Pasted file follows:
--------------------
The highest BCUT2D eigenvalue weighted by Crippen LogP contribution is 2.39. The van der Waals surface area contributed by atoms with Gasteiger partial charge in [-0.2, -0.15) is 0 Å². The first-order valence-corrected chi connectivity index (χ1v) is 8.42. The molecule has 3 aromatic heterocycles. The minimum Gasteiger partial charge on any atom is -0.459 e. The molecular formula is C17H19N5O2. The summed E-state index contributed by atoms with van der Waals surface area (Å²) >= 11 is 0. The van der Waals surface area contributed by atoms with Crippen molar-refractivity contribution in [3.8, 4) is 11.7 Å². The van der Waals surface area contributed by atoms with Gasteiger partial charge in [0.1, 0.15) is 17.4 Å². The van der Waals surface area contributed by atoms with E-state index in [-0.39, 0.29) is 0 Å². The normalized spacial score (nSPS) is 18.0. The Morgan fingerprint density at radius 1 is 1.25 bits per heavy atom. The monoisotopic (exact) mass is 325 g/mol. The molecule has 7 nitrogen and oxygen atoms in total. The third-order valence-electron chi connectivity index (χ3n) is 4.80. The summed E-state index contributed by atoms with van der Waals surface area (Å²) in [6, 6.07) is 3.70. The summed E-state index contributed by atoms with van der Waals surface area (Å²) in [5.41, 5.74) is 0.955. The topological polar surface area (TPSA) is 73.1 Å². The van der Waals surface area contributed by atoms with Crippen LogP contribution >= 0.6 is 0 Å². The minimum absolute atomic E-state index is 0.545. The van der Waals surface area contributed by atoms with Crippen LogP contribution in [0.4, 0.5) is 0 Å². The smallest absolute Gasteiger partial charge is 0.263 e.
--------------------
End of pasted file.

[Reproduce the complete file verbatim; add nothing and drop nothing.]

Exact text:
The highest BCUT2D eigenvalue weighted by Crippen LogP contribution is 2.39. The van der Waals surface area contributed by atoms with Gasteiger partial charge in [-0.2, -0.15) is 0 Å². The first-order valence-corrected chi connectivity index (χ1v) is 8.42. The molecule has 3 aromatic heterocycles. The minimum Gasteiger partial charge on any atom is -0.459 e. The molecular formula is C17H19N5O2. The summed E-state index contributed by atoms with van der Waals surface area (Å²) >= 11 is 0. The van der Waals surface area contributed by atoms with Crippen molar-refractivity contribution in [3.8, 4) is 11.7 Å². The van der Waals surface area contributed by atoms with Gasteiger partial charge in [0.1, 0.15) is 17.4 Å². The van der Waals surface area contributed by atoms with E-state index in [-0.39, 0.29) is 0 Å². The normalized spacial score (nSPS) is 18.0. The Morgan fingerprint density at radius 1 is 1.25 bits per heavy atom. The monoisotopic (exact) mass is 325 g/mol. The molecule has 7 nitrogen and oxygen atoms in total. The third-order valence-electron chi connectivity index (χ3n) is 4.80. The summed E-state index contributed by atoms with van der Waals surface area (Å²) in [6, 6.07) is 3.70. The summed E-state index contributed by atoms with van der Waals surface area (Å²) in [5.41, 5.74) is 0.955. The topological polar surface area (TPSA) is 73.1 Å². The van der Waals surface area contributed by atoms with Crippen LogP contribution >= 0.6 is 0 Å². The minimum absolute atomic E-state index is 0.545. The van der Waals surface area contributed by atoms with Crippen LogP contribution in [0.4, 0.5) is 0 Å². The smallest absolute Gasteiger partial charge is 0.263 e.